Palaeontologists in Utah on Wednesday said they hadfound the fossil of a strange horned dinosaur which roamed an islandcontinent known as Laramidia.
|A Triceratops greets visitors at the Natural History Museum of Los Angeles on July 7, 2011|
Dubbed Nasotoceratops titusi, the creature lived during the Late Cretaceous about 76 million years ago.
It belonged to the family of herbivore ceratops dinos, of which the famous triple-horned triceratops was a member.
N. titusi is “remarkable” even for a ceratops, according to the researchers.
Its skull — uncovered nearly intact — comprised an oversized snout,extraordinarily long, blade-like horns that pitched forward over theeyes, and a trademark bony frill at the base of the head.
From horntip to tailtip, it was about four metres (14 feet) long.
All ceratopsids have greatly enlarged nose regions, but Nasutoceratops is a champion.
Why, though, is unclear.
“The jumbo-sized schnoz of Nasutoceratops likely had nothing to dowith a heightened sense of smell, since olfactory receptors occurfurther back in the head, adjacent to the brain,” said Scott Sampson ofthe University of Utah.
“The function of this bizarre feature remains uncertain.”
His colleague, Mark Loewen, said the dino’s “amazing horns” “weremost likely used as visual signals of dominance and, when that wasn’tenough, as weapons for combatting rivals.”
The evidence provides more tantalising details about a27-million-year spell in the Late Cretaceous when high temperaturesmelted global icecaps and forced up sea levels, says the study.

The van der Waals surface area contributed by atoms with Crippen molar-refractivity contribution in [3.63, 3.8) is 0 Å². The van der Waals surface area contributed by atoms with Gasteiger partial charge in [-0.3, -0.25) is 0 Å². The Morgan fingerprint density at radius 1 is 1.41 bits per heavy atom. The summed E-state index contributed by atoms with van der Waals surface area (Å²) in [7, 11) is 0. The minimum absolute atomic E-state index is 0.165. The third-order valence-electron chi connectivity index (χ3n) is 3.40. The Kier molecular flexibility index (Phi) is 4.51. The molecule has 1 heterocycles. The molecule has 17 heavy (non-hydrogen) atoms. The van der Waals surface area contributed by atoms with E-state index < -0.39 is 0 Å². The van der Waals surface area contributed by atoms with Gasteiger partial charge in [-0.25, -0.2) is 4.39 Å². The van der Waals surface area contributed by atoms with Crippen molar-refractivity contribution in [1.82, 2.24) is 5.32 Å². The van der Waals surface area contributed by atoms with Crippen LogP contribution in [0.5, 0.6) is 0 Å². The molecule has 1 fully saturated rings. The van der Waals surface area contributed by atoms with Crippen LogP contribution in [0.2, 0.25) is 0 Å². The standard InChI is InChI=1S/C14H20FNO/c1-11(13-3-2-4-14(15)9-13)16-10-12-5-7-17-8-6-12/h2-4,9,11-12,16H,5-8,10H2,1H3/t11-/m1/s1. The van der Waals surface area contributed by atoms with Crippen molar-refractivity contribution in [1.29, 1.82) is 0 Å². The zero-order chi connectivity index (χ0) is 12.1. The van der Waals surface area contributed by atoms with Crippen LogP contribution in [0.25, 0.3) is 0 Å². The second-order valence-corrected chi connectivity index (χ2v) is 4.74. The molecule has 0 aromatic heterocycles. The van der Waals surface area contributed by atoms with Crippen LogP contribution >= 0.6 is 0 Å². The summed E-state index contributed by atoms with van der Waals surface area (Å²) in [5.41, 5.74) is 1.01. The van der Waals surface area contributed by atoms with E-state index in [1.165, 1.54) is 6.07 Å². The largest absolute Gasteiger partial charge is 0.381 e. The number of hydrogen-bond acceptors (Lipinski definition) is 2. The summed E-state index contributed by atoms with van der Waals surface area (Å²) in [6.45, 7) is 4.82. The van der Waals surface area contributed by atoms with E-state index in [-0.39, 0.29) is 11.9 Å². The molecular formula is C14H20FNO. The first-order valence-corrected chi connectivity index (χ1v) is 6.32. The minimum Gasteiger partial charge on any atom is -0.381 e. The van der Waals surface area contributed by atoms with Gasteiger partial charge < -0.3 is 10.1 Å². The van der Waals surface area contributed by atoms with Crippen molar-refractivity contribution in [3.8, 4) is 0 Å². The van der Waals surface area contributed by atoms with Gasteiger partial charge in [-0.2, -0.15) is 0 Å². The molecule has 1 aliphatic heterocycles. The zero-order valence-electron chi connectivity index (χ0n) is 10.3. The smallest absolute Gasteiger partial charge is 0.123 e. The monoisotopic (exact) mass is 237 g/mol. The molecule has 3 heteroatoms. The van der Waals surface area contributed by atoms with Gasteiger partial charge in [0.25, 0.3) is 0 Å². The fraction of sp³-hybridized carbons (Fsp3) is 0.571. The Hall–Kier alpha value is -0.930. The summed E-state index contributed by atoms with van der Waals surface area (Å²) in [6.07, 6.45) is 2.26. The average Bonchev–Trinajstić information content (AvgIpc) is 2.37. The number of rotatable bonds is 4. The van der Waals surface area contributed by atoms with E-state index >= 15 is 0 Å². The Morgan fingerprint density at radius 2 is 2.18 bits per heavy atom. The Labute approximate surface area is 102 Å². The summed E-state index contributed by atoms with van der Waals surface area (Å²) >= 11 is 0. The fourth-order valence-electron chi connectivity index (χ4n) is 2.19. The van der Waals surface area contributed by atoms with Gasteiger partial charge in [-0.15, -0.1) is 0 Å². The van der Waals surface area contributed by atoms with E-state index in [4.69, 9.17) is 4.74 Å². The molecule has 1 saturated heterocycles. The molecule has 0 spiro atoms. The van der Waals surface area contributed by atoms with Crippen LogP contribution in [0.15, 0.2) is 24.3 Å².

The ocean spilled into central North America, leaving two big landmasses riding above a warm, shallow sea.
One, in the east, has been called Appalachia, while anAustralia-sized landmass in the west, running from Alaska all the waydown to Mexico, has been named Laramidia, according to a 17-year-oldtheory.
Laramidia was a stomping ground for dinosaurs. Tyrannosaurs,hadrosaurs, dromaeosaurids and troodoontids have all been found there.Alberta, Montana and Alaska have provided rich finds of ceratopses.
The unusual shape of N. titusi shows how giant species differentiatedto fit in to a local habitat, a process called provincialism, says thestudy.
At present, there are five giant (rhino-to-elephant-sized) mammals on the entire continent of Africa.
But in the late Cretaceous, there may have been more than two dozenhuge species of dinosaurs living on a landmass about one-quarter thatsize.
“We’re still working to figure out how so many different kinds ofgiant animals managed to co-exist on such a small landmass,” notedLoewen. N. titusi’s monicker is a hybrid of Greek and Latin meaninglarge-nosed and horned-faced.
It also honours Alan Titus, a pioneer in palaentology at the GrandStaircase-Escalante National Monument, comprising 760,000 hectares (1.9million acres) of high desert terrain in south-central Utah, where thefossil was found in 2006.
The research is published in the British journal, Proceedings of the Royal Society.